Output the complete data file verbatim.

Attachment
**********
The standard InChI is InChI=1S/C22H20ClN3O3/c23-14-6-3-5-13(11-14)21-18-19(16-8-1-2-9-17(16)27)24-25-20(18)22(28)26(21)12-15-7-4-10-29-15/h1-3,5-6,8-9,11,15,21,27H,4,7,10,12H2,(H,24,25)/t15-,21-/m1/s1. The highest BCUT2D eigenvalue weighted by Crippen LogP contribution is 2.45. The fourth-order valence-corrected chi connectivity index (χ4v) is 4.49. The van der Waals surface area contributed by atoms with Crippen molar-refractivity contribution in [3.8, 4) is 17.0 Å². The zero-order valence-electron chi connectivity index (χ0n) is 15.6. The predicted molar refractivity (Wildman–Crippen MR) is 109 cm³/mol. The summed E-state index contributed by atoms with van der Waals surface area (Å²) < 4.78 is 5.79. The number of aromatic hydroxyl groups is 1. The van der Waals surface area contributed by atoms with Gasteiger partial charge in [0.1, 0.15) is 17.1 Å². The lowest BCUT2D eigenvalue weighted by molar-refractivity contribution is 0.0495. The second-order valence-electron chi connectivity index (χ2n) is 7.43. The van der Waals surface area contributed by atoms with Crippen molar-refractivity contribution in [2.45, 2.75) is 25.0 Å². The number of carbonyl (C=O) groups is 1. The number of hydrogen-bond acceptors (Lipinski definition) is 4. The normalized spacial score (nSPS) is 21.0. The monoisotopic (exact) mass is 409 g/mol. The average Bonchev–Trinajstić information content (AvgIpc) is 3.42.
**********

The standard InChI is InChI=1S/C22H20ClN3O3/c23-14-6-3-5-13(11-14)21-18-19(16-8-1-2-9-17(16)27)24-25-20(18)22(28)26(21)12-15-7-4-10-29-15/h1-3,5-6,8-9,11,15,21,27H,4,7,10,12H2,(H,24,25)/t15-,21-/m1/s1. The highest BCUT2D eigenvalue weighted by Crippen LogP contribution is 2.45. The fourth-order valence-corrected chi connectivity index (χ4v) is 4.49. The van der Waals surface area contributed by atoms with Crippen molar-refractivity contribution in [3.8, 4) is 17.0 Å². The zero-order valence-electron chi connectivity index (χ0n) is 15.6. The predicted molar refractivity (Wildman–Crippen MR) is 109 cm³/mol. The summed E-state index contributed by atoms with van der Waals surface area (Å²) < 4.78 is 5.79. The number of aromatic hydroxyl groups is 1. The van der Waals surface area contributed by atoms with Gasteiger partial charge in [0.1, 0.15) is 17.1 Å². The lowest BCUT2D eigenvalue weighted by molar-refractivity contribution is 0.0495. The second-order valence-electron chi connectivity index (χ2n) is 7.43. The van der Waals surface area contributed by atoms with Crippen molar-refractivity contribution in [2.45, 2.75) is 25.0 Å². The number of carbonyl (C=O) groups is 1. The number of hydrogen-bond acceptors (Lipinski definition) is 4. The normalized spacial score (nSPS) is 21.0. The monoisotopic (exact) mass is 409 g/mol. The average Bonchev–Trinajstić information content (AvgIpc) is 3.42.